Do You Feel Pain During A Flight?
What sorts of things come to mind when you’re flying 30,000 feet in the air at approximately 500 miles per hour? Lot's of people will be thinking about their destinations. Maybe they’ll wonder if they remembered everything for their trip? Some folks might even be worried about the safety of flying, in general. The good news is that flying is safe, but not always comfortable. And in some cases, a little painful.
Pain is not uncommon during a flight
Whether it’s brought on by long periods of waiting/ standing in line or being stuck in a sitting-position for 3-5 hours, flying can have a sizeable effect on your body. Have you ever wondered what your body goes through when flying?
When flying the body endures:
• Cabin Pressure Changes
• Recycled, Dry Air
• Less Oxygen to the Blood and the Brain
• Poor Circulation
• Loss of Water
• Noise/Plugged Ears
Despite any discomfort, people have to fly. A 2018 MSN poll found that only 6% of Americans considered comfort to be their main priority when it came time to selecting an airline.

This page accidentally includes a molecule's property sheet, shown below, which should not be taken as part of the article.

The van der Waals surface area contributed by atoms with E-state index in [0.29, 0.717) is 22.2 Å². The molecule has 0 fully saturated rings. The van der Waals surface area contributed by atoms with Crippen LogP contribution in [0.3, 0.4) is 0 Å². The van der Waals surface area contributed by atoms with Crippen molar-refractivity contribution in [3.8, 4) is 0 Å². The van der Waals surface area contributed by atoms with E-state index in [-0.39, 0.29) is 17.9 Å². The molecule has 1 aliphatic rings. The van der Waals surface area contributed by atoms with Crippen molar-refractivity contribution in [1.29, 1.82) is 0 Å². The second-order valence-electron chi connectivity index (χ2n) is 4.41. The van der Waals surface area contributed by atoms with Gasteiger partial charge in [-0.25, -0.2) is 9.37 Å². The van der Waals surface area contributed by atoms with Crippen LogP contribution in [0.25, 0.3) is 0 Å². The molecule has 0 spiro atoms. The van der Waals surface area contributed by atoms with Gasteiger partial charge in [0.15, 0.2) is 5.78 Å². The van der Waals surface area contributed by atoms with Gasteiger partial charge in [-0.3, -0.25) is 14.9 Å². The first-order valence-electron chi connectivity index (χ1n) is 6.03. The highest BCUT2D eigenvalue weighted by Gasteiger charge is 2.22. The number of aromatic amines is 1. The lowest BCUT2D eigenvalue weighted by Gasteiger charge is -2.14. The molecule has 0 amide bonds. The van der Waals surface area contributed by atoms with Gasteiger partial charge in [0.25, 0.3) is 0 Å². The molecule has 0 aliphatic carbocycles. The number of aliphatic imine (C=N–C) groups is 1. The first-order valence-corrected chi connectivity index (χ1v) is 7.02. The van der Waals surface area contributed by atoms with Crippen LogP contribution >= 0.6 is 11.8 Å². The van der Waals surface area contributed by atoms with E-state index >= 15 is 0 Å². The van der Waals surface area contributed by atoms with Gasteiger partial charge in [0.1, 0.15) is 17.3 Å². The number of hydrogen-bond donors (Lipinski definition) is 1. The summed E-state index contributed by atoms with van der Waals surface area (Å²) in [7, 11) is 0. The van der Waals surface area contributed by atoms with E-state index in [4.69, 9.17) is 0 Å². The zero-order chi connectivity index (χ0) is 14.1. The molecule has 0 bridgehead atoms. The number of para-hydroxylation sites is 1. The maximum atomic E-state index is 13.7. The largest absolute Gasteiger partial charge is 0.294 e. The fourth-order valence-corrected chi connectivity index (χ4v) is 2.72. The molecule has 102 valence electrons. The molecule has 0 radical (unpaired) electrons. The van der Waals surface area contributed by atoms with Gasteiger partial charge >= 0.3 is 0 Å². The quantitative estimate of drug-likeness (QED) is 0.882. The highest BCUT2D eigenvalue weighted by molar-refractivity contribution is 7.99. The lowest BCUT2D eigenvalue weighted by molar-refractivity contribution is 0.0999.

What is Important? Price
Price has always been the driving factor for Americans when deciding on which airline to take. The poll surveyed 209,000 Americans and found that 51% of them recognize flight price as their main priority. These days, consumers are willing to sacrifice certain things in order to snag the most affordable flight. And the airline industry has continued to find ways to lower costs. However, the list of offerings/amenities being sacrificed from flights are causing people growing discomfort.
We’re not going to spend time talking about the cutting back on offerings like full cans of soda or multiple bags of salty snacks to save on costs. We won’t focus on the departure of once-included checked luggage or the sudden additional fees for a carry on. These are obvious takeaways airlines can initiate and recoup the cost on the lower priced tickets that are demanded by consumer habits.
One element of cost-cutting that can be quickly associated with assured discomfort on a flight is the continued implementation of slimmer designed seating. Airlines have continued experimenting with slimmer and slimmer designed seats to free up more space and allow for higher passenger numbers per flight.
While slimmer designed seats can be advertised as allowing for more leg room, some might say they lack an adequate amount of padding required for a comfortable trip. Have you ever had to sit on a chair with minimal padding for 3-5 hours, or even longer? The lack of padding support from a chair can be directly proportional to the amount of discomfort experienced by the person sitting.
The next blog will focus on the effects of the flight itself.